Did you go in for a preoperative LASIK consultation and learn that you weren’t a candidate for the procedure? Don’t give up hope. Other LASIK alternatives are available that could reduce your dependence on glasses and contacts.
There are several reasons that a LASIK doctor may determine that you are not an ideal candidate for the procedure. For instance, some patients have very thin corneas, severe refractive errors or other conditions that prevent them from undergoing LASIK. However, these patients can consider two other procedures: implantable contact lenses (ICLs) and refractive lens exchange (RLE).
LASIK Alternatives 1 : Implantable Contact Lenses
ICLs, also known as implantable collamer lenses®, are made of a synthetic collagen substance. This means that they are biocompatible, as collagen is a protein already found in the human body. The ICL procedure involves two separate steps. (Patients should expect minimal discomfort during both parts of the procedure, and they can return to work the day after each step is completed.)
- One to two weeks before the insertion of the collamer lenses, the surgeon uses a laser to make two openings near the edge of each iris. This prevents glaucoma, caused by pressure building up in the eyes, from occurring after the lens in inserted.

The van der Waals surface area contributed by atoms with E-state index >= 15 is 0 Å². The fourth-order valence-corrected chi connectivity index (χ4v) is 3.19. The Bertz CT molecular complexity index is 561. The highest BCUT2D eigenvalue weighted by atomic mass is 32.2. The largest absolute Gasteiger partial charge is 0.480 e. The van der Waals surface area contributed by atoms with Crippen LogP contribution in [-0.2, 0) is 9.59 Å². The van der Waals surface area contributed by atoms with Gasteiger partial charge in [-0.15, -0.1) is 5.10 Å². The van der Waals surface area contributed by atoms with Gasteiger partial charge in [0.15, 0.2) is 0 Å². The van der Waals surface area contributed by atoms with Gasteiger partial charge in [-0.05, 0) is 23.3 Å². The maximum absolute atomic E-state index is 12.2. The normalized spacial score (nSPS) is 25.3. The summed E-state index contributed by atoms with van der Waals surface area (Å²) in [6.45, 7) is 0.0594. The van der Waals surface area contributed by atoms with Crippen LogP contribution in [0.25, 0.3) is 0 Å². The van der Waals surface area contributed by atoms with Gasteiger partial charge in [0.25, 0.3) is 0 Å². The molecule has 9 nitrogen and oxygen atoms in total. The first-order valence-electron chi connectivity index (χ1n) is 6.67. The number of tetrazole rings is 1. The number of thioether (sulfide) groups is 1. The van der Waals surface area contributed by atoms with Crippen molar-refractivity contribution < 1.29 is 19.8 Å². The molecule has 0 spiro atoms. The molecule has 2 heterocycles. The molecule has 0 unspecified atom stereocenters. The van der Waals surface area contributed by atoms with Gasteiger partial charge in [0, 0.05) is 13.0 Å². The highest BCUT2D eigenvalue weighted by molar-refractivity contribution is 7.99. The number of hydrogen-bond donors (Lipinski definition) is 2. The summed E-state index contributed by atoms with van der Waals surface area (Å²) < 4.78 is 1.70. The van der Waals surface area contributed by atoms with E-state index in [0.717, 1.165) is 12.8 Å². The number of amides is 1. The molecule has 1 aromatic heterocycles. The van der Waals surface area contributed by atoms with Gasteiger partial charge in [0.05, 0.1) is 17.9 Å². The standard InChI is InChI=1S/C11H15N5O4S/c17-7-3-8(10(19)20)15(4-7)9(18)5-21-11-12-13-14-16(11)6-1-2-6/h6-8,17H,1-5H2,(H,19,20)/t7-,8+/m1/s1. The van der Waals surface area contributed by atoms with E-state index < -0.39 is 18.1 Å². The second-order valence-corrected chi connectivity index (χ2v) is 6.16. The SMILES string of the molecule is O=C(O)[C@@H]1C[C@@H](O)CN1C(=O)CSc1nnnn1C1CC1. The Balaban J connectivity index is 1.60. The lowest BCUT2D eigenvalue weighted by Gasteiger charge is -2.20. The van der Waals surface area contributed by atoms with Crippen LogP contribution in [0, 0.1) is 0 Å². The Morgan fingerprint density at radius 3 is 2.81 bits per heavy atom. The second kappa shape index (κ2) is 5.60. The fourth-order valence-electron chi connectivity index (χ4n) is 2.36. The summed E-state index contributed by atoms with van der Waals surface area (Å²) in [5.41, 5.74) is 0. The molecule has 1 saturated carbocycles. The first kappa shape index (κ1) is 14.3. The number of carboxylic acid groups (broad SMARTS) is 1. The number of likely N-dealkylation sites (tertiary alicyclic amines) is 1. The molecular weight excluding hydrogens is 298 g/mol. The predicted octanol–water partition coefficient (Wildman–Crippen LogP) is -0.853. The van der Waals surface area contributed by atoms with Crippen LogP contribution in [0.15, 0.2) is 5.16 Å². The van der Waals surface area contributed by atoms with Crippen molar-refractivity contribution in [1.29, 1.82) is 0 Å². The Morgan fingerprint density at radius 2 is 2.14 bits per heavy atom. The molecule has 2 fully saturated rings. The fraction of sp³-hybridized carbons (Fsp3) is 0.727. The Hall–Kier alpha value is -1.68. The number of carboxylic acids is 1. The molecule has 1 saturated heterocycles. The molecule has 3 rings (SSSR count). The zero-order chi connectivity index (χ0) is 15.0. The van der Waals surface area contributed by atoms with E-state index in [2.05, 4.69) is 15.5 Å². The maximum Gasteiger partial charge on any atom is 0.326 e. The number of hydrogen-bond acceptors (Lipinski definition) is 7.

- To insert the lens, the doctor makes a small incision in each eye’s cornea and places a folded lens through the incision. Once inside the eye, the lens gently unfolds, and the doctor makes sure it is in place. The ICL is undetectable to the wearer and onlookers.
Topical anesthesia is applied to the eyes before both procedures to minimize discomfort. The surgeon may also administer a sedative to help the patient stay calm and relaxed.
ICLs are meant to be a permanent vision solution for patients over the age of 21 whose vision has been fairly stable. Patients with a wide range of myopia (nearsightedness) can be treated, including those whose myopia is too severe for LASIK correction.
LASIK Alternatives 2: Refractive Lens Exchange
RLE is also known as refractive lens replacement, lens replacement surgery or clear lens extraction. While RLE can correct nearsightedness, it is not usually recommended when ICLs are an option. The best candidates for RLE are usually people with presbyopia (an age-related vision issue causing trouble reading small print or reading up close) and moderate-to-severe hyperopia.
During the RLE procedure, the surgeon first applies numbing eyedrops, and then makes a small incision at the edge of the cornea. The natural, crystalline lens within the eye is removed and replaced with an artificial, fitted, intraocular lens. Recovery from a RLE procedure is quick and comfortable.
All vision-correction procedures carry risks, which include infection or imperfectly corrected vision. These procedures may not be covered by insurance. As with all other eye-health issues, be sure to discuss your hopes with your ophthalmologist or optometrist and seek his guidance on which procedure may be best for you.